In exercise, and training, you don’t need to be disciplined or forceful. We are told we need to work hard all the time, but this is not true – this approach rarely results in improved quality of movement. Working hard, valuing effort above awareness and insight, often results in the development of inefficient movement patterns.
One must learn to train appropriately to the day and the larger objective. This is a subtle skill that develops only over time. But I’m not going anywhere, and I’d hope that after another year of training, I’ll be better at it.
For the beginner, discipline and forcefulness are irrelevant, and for the athlete, forcefulness is usually of lesser importance to skill or technique. For a person to be successful at a sport, they generally must be able to effectively apply power to an efficient and effective movement pattern, but at gyms we only value effort, because of the delusion that the reason exercise is good for you is because it ‘burns the foods’.
Ovens burn the foods. But I digress.
Power may require some kind of tension or exertion, but speed and explosiveness are born of relaxation and skill.
Unless you are that rare person who has become quite familiar with what kind of adversity calls you to action, believing you need to be a certain way or adopt a forceful mindset will only make you intimidated by the prospect of going to the gym. Likewise, if it becomes important to you that you demonstrate perfect form all the time, you will start to fear failure, and be hesitant to train with commitment, if at all. The irony is: valuing perfection can be the enemy of progress. We must not be too hard on ourselves when we are undergoing a process of development; you are not meant to be skilled at things you have not yet learned.
Form degrades when fatigue sets in, but training to a point of fatigue, when it’s right for you and your programming, is how you develop strength and resilience. All things are balanced. Perfect form is impossible to maintain under extreme conditions – and maybe that’s what make the conditions extreme – our inability to maintain composure. But what breaks down first? You can work on that in less extreme ways.
There is a difference between testing, competition, and training. Training is a process of discovery. Risks that might be worth taking in competition are generally not worth taking in the gym.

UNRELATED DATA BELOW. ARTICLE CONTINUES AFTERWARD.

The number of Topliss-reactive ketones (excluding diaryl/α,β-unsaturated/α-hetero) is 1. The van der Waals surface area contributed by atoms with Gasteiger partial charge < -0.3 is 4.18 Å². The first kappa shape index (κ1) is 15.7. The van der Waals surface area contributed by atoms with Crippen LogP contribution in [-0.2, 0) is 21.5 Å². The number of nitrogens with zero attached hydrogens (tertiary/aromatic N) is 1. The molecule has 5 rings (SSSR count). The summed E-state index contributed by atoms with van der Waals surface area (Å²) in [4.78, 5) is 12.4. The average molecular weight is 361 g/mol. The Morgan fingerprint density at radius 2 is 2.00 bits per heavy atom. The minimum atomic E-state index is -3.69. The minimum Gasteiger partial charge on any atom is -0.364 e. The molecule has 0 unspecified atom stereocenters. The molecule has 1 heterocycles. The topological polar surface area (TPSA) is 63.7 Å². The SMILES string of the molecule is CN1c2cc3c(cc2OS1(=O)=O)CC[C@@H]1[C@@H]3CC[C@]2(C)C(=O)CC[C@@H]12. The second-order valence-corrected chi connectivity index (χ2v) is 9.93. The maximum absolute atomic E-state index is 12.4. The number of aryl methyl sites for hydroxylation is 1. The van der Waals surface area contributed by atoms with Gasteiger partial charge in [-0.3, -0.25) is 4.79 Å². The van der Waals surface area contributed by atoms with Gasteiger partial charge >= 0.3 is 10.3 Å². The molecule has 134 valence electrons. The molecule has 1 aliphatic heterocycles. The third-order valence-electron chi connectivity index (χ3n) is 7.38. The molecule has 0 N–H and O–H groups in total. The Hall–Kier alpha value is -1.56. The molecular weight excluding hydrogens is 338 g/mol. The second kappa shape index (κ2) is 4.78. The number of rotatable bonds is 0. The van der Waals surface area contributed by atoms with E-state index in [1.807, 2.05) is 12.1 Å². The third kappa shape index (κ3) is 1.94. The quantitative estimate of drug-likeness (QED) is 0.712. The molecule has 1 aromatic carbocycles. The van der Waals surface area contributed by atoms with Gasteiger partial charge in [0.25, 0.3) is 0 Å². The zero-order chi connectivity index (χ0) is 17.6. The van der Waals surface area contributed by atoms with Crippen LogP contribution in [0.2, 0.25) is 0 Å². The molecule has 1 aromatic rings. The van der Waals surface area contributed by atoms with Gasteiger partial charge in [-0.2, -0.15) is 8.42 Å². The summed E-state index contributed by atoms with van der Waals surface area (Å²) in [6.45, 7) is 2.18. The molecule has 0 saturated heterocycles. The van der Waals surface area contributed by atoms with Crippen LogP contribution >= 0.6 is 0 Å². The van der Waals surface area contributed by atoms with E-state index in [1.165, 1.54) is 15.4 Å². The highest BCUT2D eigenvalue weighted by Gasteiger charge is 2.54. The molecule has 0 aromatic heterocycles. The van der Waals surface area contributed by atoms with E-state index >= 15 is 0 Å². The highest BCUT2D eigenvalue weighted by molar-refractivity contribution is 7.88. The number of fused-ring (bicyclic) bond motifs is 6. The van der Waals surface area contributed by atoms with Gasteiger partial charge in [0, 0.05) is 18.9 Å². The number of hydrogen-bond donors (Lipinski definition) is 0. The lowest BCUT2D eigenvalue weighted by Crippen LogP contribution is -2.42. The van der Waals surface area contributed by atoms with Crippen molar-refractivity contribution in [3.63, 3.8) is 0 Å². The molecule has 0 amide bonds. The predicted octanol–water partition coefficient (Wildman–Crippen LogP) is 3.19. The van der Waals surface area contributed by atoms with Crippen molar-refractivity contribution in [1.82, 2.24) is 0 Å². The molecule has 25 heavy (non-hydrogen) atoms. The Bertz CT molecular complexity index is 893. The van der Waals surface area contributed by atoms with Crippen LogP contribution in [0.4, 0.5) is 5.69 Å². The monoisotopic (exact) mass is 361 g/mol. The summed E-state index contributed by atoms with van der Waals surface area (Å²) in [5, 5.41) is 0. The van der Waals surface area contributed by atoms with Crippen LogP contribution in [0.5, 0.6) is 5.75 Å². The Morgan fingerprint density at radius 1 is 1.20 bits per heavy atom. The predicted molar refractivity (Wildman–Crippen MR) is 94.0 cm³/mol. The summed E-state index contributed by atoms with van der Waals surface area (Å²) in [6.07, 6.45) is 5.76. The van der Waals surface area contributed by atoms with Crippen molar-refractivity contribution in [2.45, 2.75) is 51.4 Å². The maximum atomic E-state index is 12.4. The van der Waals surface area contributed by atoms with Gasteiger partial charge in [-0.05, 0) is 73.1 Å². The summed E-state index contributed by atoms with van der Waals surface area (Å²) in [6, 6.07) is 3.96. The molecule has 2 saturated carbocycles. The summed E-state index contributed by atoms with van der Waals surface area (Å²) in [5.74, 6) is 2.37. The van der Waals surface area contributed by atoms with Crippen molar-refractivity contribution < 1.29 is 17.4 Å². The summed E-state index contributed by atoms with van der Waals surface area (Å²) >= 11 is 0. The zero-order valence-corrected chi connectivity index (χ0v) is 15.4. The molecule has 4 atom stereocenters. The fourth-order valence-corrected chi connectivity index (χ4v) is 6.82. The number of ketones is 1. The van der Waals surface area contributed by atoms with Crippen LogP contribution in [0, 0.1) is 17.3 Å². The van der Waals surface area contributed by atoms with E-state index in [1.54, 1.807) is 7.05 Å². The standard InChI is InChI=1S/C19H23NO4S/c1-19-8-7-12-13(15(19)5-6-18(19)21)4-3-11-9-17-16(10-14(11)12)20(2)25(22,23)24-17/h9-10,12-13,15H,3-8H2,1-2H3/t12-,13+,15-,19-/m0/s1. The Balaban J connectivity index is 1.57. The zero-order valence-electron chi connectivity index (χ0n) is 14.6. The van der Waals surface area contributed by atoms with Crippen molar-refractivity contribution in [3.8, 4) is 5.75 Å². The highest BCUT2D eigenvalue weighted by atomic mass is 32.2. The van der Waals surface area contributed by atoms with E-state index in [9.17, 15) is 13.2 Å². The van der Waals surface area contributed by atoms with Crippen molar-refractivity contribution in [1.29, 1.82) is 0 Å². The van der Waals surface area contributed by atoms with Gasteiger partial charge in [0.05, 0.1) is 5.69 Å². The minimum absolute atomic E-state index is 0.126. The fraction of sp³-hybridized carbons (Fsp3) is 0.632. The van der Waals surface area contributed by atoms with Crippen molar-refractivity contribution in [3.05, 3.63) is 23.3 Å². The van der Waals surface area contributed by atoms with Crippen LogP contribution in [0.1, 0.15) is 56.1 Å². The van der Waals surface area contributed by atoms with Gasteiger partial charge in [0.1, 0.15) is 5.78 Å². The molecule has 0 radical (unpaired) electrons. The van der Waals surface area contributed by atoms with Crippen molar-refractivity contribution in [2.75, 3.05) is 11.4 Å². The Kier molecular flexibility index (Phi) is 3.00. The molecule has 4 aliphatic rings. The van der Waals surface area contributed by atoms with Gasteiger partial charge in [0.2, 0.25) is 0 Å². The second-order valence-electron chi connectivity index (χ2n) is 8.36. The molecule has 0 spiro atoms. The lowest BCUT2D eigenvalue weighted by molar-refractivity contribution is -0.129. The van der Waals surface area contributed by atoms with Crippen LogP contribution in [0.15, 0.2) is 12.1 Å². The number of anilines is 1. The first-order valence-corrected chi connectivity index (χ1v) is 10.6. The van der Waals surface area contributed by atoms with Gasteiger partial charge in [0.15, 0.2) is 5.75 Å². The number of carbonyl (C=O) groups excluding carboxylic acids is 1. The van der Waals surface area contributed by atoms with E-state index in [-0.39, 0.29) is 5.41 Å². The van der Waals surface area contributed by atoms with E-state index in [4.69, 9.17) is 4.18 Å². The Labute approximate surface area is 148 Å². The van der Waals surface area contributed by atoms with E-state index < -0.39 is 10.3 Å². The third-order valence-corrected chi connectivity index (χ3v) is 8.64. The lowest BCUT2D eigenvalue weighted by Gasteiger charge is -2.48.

Instead of forcefulness and stubbornness, cultivate a mindset of curiosity. What am I going to learn today? Even if you are training alone, being open-minded and curious can make any training experience educational and worthwhile.
This is the way of peace, respect and learning, as opposed to that of force.
But it is possible to excel in either way. The trouble is, people who respond well to force and the pressure of adversity often expect that all people should respond well to their own methods.
You can be training for many years and still be a beginner, or still benefit from the unprejudiced mindset of a child, or someone new to an activity whose mind is open and fertile because they are viewing things as if for the first time.
There is no need to rush or be in a hurry to become an advanced practitioner or trainee. You will only deny yourself genuine experiences if you hurry. Move at your true pace, invest in what you discover to be engaging, satisfying and rewarding.
Anything that is complicated may be novel or interesting, but at its heart, training is simple.
Rather than search for new adventures and methods you can choose to train simply and become extremely good at certain things over time. This can be very rewarding – you may squat and lunge for years, yet continuously discover new things, and learn more about yourself if you can bring yourself to the experience with awareness and an inquisitive mind – not the prejudiced mind of hatred and judgement.
The many varied programs and methods, the ‘secrets’ that are sold, they squabble over details – rest periods, ideal heart rates, fat burning zones, glycogen depletion, hormonal profiling, numbers of sets and repetitions – is it 10 or 12 – and for what? These differences are mostly trivial, and all of these arguments have failed to produce an accessible method that magically makes a person thin for the long term. They are all irrelevant if you are training for the purpose of learning about your body in motion and discovering what satisfies you in the moment, and over time. If this is your agenda, you will naturally seek out methods that help you to develop in the right way. If you experience injury, you will naturally research rehabilitation, and if you wish to become stronger, or more flexible, or to increase your capacity for endurance, you will seek out appropriate methods, rather than be fooled by hype. If a method promises only weight-loss, and not some kind of improved, tangible fitness result, it is fraudulent. All methods are good for your health, as long as they do not harm you in the process. Injuries are inevitable, but they heal. Real harm is something else.
If you are interested in the possibility of training for the long term, on working on development, exciting new methods may be fun to try out, but ultimately they only become distractions and may interfere with your capacity to become skilled at a thing you value. A twelve week program might get you started, but it cannot hope to serve you for life. Pre-written programs do not help you follow your path and become the person you were always destined to become.